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Skidmore College

From Syria to Skidmore--and Around the Globe

December 15, 2016
Map of Syria
Hadia Bakkar '20 grew up in Damasus, Syria, about 200 miles from Aleppo. 

Hadia Bakkar '20 passes undetected among her fellow students in Skidmore’s Case Center. Dressed in sage jeans and a deep red sweater, her eyes light against her pale olive skin, her long journey to Saratoga Springs isn’t evident at first glance.

“People don’t expect me to look so American,” she says, shrugging. With barely a trace of an accent, she adds, “They don’t expect green eyes, western clothing or someone who speaks fluent English. They’re surprised I can relate to the culture.”

Bakkar, who grew up in downtown Damascus, Syria, is just one of the students attending Skidmore through a partnership with United World Colleges (UWC). This international network of schools and colleges is focused on using education as a force to unite diverse people, bring peace, and create a sustainable global future. For the past two years, she’s been studying at UWC-USA, in Montezuma, NM, about an hour south of Santa Fe.

 “Even before that, at home, I was obsessed with Gossip Girl and everything about American culture,” she says.

Bakkar’s adventures began about four years ago, when she saw a Facebook post from UWC’s Syrian National Committee inviting interested students to apply for the program. After submitting an essay in English, passing tests in English and Arabic, and going through multiple interviews, she was accepted into UWC and assigned the U.S. campus. Only then could she navigate the U.S. visa process, which she calls “very challenging.”

At UWC-USA, Bakkar took part in the pre-university International Baccalaureate Diploma Program, made up of courses similar to the Advanced Placement work in many U.S. high schools.

“I changed as a person,” she says, her eyes widening. “UWC helped me gain passion. It really increased my knowledge about how much the conflict at home affected my identity and my experiences.”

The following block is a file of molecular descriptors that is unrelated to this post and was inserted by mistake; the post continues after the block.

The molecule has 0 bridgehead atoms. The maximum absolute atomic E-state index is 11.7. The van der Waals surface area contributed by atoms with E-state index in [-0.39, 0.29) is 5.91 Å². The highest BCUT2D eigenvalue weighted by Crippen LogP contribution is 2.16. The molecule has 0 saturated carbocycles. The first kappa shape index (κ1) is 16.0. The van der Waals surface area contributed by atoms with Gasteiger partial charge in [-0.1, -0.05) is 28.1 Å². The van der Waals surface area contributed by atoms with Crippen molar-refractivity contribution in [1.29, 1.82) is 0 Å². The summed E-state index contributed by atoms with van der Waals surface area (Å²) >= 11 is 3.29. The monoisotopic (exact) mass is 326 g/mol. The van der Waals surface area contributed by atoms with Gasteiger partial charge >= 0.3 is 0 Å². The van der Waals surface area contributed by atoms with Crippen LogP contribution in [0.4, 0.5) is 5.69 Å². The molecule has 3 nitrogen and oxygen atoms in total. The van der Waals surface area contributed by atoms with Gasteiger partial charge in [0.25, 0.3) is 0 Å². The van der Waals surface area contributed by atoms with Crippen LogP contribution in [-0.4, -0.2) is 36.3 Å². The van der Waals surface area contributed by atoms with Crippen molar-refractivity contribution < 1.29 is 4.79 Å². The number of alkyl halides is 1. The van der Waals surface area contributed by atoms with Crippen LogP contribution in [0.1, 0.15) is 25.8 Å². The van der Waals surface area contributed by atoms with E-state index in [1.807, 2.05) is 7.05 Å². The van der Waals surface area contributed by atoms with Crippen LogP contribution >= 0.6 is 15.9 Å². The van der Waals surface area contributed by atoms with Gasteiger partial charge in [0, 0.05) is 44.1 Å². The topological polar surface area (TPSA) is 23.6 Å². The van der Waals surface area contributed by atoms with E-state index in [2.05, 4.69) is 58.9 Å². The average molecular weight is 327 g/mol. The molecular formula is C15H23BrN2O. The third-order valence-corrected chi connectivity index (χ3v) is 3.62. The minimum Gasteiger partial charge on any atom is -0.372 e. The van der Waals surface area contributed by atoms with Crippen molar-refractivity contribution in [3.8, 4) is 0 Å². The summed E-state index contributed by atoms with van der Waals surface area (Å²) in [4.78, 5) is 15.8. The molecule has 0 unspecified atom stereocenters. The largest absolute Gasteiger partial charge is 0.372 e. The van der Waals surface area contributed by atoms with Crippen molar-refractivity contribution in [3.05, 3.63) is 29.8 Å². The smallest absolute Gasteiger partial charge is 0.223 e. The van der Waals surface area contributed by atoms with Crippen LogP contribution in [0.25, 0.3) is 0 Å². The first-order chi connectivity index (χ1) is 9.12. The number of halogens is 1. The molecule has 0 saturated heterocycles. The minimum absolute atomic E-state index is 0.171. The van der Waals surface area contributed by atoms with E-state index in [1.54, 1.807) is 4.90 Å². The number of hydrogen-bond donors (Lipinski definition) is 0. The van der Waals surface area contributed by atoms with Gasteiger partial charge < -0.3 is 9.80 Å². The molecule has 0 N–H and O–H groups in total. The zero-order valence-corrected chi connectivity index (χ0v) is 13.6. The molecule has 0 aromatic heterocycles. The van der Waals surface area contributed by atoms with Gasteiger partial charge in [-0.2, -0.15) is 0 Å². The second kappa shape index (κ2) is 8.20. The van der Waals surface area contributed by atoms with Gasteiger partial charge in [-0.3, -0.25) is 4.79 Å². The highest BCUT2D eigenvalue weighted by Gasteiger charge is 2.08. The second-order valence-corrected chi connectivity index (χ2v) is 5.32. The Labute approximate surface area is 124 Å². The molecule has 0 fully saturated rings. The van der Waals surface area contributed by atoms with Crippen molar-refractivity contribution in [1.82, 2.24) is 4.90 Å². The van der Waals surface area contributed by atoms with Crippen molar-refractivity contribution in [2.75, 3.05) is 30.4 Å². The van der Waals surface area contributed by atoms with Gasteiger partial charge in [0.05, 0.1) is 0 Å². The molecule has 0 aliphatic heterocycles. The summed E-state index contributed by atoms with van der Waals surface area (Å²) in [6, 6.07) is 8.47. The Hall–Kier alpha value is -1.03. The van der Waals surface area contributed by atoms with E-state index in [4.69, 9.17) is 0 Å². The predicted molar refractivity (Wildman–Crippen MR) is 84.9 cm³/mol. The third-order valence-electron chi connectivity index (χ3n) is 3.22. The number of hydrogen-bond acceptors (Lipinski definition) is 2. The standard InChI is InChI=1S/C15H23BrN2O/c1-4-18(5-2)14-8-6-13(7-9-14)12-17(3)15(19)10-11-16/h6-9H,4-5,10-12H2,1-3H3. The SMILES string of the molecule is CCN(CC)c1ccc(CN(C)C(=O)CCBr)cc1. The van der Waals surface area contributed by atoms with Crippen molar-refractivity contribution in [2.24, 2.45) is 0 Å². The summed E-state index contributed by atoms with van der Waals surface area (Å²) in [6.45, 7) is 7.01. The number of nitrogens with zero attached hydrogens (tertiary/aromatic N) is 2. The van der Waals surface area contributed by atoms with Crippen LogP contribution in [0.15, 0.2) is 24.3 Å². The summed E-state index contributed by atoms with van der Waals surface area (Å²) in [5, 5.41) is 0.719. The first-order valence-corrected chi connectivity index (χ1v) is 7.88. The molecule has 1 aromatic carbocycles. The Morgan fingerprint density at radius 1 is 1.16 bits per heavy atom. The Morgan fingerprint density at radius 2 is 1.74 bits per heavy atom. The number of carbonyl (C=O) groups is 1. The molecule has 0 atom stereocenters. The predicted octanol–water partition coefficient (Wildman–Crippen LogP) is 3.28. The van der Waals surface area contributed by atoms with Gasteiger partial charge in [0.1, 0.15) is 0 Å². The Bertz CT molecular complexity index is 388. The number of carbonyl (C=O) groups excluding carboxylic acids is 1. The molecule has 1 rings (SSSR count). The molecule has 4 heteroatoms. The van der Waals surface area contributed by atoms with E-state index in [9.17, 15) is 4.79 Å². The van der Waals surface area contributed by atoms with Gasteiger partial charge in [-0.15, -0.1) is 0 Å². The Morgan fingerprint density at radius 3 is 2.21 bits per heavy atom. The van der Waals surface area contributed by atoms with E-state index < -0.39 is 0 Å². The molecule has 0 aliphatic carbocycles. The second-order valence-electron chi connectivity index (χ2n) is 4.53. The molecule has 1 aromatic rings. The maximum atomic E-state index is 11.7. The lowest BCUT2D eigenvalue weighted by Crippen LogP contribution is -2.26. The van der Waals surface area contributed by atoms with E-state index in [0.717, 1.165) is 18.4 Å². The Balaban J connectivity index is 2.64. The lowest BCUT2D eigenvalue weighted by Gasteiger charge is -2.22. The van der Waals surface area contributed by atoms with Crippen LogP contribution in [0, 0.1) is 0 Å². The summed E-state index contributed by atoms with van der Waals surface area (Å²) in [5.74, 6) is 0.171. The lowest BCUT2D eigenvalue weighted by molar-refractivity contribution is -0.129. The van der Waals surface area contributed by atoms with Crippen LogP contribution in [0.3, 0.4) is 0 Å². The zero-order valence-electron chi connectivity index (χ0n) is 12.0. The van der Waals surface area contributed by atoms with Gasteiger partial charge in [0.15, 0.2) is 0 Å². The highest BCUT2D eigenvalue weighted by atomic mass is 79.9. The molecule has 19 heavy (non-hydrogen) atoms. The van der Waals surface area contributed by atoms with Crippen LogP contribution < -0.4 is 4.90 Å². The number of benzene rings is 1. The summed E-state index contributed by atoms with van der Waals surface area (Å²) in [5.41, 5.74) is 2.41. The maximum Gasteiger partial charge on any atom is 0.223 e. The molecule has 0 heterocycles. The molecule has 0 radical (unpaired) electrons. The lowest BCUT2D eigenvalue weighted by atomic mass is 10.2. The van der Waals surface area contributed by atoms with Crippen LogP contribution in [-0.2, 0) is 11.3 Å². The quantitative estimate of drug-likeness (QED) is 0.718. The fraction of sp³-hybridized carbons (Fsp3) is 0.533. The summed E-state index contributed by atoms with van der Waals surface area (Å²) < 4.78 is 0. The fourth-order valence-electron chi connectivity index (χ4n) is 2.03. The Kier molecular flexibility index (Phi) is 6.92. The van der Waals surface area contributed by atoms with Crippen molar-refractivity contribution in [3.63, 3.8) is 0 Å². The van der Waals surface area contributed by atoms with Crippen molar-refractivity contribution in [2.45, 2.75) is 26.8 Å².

Last spring, Bakkar made the decision to continue her education at Skidmore after meeting with an admissions rep and visiting the campus. The climate change isn’t the only difference she’s noticed between the schools. UWC is made up of students from every part of the world. Skidmore actually seems less diverse, in comparison. Students at UWC shared political and international interests, while she’s found those at Skidmore to be quirky, artsy, and very open.

“Sometime people expect it to be ‘us’ and ‘them,’ when the line isn’t so clearly defined. I feel like I can relate to people and that I have the ability to change perceptions,” she says.  “At the same time, this is a very accepting community of things like gender identity and fluidity, for example. They’re things that I had no exposure to before and I’m getting to learn a lot about here.”

Darren Drabek
Darren Drabek, Student Academic Services.

Fostering International Friendships

That’s exactly what Darren Drabek, Academic Counselor/Coordinator of International Students, likes to hear. “I advise our international students to ‘take advantage’ of their American friends—in a positive way! Some of them build lifelong relationships.”

Academically, international students bring a different voice to the classroom, Drabek says, noting Skidmore’s primarily suburban American student body. “Sometimes, that’s a singular voice or a reluctant voice. Tactful faculty members create the opportunity to share firsthand experiences.”

Davis UWC Scholars are beneficiaries of a national private grant program that funds U.S. undergraduate education for promising UWC graduates. Drabek recalls the first of these students to attend Skidmore in 2004, a young man who had been imprisoned with his father during the civil war in Sierra Leone. After attending UWC Norway, he joined the Skidmore community—and he continues to return to campus each year to speak with classes.